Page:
ANZ New Zealand (ANZ NZ) today reported a cash net profit after tax (NPAT) for the 12 months to 30 September 2022 of $2,064 million, 8% up on the 2021 financial year. Statutory NPAT, which includes gains and losses from economic hedges, was $2,299 million, a 20% increase.
ANZ Bank New Zealand Ltd (ANZ Bank NZ) Chief Executive Antonia Watson said the 8% increase in profit was a result of a combination of pent-up economic activity post the pandemic and a buoyant housing market.
“Coming into the 2021-2022 financial year we didn’t anticipate the New Zealand economy would hold up as well as it has,” Ms Watson said.
“While inflation and supply chain problems, particularly for importers and exporters, were an issue for many customers throughout the year the desire to get back to some kind of normal kept consumer spending up.
“While the housing market has quietened significantly in recent months, following four Official Cash Rate (OCR) rises since May, it was strong for most of the financial year.”
Home lending increased $5.3 billion to $104 billion over the 12 months to 30 September 2022.
Business and Institutional customers continued to manage well despite many facing challenges throughout the year, including cost inflation, supply chain difficulties, and finding staff. Non-housing lending to Business and Institutional customers — including agri — remained muted, increasing by $700 million.
The Reserve Bank of New Zealand’s (RBNZ) new capital rules equate to an increase in minimum regulatory capital required of $2.2 billion over the course of the year , and will require ongoing regulatory capital uplift until 2028.
“Banks are a reflection of the economies they operate in, and New Zealand has been far more resilient than expected,” Ms Watson said.
“Many of our customers have taken the opportunity to pay down debt and increase their savings. This caution is wise given the dark clouds on the horizon.
“Inflation is stubbornly high and that will mean higher costs of living and higher interest rates for longer. Global growth and geopolitical issues outside New Zealand’s control could also severely impact the country in 2023.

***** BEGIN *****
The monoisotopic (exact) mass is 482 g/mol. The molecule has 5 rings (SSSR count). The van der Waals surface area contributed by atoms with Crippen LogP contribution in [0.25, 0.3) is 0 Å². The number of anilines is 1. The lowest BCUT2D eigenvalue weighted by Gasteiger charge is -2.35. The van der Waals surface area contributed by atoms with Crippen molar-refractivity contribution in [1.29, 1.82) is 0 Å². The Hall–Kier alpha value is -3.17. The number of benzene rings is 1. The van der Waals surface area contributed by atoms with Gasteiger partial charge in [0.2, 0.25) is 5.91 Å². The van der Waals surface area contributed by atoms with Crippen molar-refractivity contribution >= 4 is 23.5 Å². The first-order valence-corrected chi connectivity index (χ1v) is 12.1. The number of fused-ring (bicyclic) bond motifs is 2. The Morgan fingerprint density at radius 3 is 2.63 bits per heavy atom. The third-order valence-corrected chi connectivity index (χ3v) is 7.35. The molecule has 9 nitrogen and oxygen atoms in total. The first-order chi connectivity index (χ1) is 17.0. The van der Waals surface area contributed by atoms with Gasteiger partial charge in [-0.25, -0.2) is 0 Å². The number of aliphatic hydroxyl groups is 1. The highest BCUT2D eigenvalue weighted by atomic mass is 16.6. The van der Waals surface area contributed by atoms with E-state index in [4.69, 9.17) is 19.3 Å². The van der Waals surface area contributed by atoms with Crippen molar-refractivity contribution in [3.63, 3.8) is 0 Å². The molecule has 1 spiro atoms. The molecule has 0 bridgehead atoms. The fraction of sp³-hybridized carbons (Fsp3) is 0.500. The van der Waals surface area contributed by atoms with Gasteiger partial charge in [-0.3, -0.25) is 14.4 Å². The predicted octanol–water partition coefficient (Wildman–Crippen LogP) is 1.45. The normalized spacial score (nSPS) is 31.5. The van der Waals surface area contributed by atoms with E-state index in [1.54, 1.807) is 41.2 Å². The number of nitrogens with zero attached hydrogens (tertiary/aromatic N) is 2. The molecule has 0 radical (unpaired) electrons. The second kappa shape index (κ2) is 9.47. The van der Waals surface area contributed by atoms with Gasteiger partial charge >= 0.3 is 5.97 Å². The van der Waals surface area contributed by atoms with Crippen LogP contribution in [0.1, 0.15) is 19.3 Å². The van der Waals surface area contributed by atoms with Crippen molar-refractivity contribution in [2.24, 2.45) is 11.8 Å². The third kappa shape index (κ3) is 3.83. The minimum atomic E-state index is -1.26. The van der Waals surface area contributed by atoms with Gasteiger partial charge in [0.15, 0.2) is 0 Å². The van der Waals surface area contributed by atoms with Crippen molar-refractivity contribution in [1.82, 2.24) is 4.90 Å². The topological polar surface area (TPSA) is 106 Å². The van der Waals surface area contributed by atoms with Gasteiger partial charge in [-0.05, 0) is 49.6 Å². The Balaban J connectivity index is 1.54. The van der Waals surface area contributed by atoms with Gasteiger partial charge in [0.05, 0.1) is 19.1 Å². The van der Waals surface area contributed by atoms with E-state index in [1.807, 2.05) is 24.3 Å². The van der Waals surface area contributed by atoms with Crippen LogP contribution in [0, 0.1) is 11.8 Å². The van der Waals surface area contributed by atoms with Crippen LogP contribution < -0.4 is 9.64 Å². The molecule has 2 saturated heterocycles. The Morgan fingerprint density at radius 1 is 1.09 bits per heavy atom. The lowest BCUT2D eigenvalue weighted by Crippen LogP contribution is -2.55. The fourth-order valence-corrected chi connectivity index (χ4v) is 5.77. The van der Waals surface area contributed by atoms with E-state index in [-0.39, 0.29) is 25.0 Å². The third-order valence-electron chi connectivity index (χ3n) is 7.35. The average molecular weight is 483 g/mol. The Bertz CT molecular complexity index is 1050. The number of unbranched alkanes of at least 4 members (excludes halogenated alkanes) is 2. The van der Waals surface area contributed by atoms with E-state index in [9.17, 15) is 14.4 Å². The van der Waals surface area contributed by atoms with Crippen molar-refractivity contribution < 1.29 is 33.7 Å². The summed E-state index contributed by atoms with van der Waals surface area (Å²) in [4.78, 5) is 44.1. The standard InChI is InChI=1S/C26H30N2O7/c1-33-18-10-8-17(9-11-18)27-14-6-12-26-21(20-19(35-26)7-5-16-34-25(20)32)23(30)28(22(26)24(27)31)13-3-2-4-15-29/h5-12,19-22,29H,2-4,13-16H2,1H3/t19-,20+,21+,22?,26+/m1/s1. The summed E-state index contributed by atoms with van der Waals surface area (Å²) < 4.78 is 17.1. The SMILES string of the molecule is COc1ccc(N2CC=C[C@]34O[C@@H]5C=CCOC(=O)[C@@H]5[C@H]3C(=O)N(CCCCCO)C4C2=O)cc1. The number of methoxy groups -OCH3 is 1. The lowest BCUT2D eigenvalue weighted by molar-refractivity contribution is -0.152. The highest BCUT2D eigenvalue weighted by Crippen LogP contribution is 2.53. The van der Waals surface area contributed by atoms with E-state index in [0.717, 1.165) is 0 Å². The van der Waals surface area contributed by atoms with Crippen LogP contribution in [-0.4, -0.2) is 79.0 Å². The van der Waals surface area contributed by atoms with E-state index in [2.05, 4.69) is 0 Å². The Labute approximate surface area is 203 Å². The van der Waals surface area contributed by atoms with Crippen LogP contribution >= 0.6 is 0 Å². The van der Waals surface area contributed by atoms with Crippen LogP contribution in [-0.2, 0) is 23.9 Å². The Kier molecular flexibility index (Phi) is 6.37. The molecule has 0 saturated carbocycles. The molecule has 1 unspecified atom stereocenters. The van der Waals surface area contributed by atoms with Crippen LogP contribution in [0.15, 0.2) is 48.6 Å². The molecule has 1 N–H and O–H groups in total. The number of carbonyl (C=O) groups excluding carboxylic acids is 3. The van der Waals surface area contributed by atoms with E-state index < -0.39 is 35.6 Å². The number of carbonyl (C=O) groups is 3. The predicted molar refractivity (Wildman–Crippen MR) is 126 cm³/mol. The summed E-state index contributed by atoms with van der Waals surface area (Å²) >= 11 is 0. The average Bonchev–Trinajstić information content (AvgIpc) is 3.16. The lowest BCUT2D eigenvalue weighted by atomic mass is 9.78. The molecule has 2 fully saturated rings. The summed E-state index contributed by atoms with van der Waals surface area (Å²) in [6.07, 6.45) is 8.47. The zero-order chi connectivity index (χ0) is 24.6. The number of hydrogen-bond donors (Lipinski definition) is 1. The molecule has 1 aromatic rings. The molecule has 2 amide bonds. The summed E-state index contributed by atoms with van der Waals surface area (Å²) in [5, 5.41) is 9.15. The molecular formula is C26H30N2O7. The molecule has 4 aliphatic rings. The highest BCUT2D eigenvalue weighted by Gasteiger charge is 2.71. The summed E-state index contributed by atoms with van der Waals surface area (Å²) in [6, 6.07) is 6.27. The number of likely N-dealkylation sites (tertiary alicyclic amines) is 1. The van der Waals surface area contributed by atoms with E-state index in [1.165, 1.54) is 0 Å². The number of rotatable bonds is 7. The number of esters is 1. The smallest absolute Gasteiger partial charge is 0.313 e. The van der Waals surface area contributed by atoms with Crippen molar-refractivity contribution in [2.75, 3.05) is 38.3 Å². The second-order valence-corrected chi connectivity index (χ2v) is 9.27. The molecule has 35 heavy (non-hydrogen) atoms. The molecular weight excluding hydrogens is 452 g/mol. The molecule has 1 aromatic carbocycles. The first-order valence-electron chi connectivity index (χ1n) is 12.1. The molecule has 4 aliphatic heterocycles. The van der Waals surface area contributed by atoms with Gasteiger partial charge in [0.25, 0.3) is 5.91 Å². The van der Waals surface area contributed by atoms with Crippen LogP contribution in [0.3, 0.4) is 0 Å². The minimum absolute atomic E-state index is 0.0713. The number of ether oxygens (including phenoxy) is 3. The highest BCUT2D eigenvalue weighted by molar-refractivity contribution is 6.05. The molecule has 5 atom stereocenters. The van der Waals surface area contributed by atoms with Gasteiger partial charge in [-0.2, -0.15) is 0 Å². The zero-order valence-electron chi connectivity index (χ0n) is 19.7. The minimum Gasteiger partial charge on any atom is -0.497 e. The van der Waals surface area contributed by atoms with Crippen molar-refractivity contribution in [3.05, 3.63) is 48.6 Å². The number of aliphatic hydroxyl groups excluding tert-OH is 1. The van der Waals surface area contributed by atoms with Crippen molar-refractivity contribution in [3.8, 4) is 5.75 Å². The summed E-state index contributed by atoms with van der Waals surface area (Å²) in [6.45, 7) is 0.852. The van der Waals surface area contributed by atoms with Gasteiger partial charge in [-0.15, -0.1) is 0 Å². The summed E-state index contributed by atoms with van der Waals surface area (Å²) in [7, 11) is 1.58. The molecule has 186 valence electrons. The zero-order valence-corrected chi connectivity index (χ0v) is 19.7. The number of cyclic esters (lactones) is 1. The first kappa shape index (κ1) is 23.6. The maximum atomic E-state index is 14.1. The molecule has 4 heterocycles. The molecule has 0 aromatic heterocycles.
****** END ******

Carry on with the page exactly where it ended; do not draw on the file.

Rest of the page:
“The uncertain environment means New Zealanders need to be cautious.”
That was the main reason for ANZ NZ increasing its credit impairment provisions to $751m, with a $39 million charge recognised for FY22.
She said ANZ NZ had in recent months stood up a team to closely monitor customers for signs they might be concerned about managing their finances or coming under financial pressure as interest rates rise and the economy slows. It had also bolstered the bank’s Customer Financial Wellbeing team and was proactively reaching out to those who showed signs of needing reassurance and support.
“At the moment, the vast majority of customers are in a sound financial position but we know that many will roll off fixed home loans onto higher rates over the coming year. When that happens some will be under financial pressure.”
She said it wasn’t in anyone’s interests for people to get into financial stress.
“That’s why we’re keen to talk with customers sooner rather than later if there are any signs of problems to see if, for example, we can structure their finances differently to relieve some pressure.”
She said ANZ had been in the country in one form or another since 1840 and was committed to supporting New Zealanders through any tough times ahead.
“We’re in a strong position to support our customers through times of economic uncertainty and to help build future prosperity and security for Aotearoa.”
During the year ANZ NZ largely completed the delivery of the RBNZ’s new Outsourcing Policy (BS11).
The five year project came at considerable cost and requires ANZ Bank NZ to operate independently of ANZ Group systems and processes in the highly unlikely event of abrupt loss of service from ANZ Group.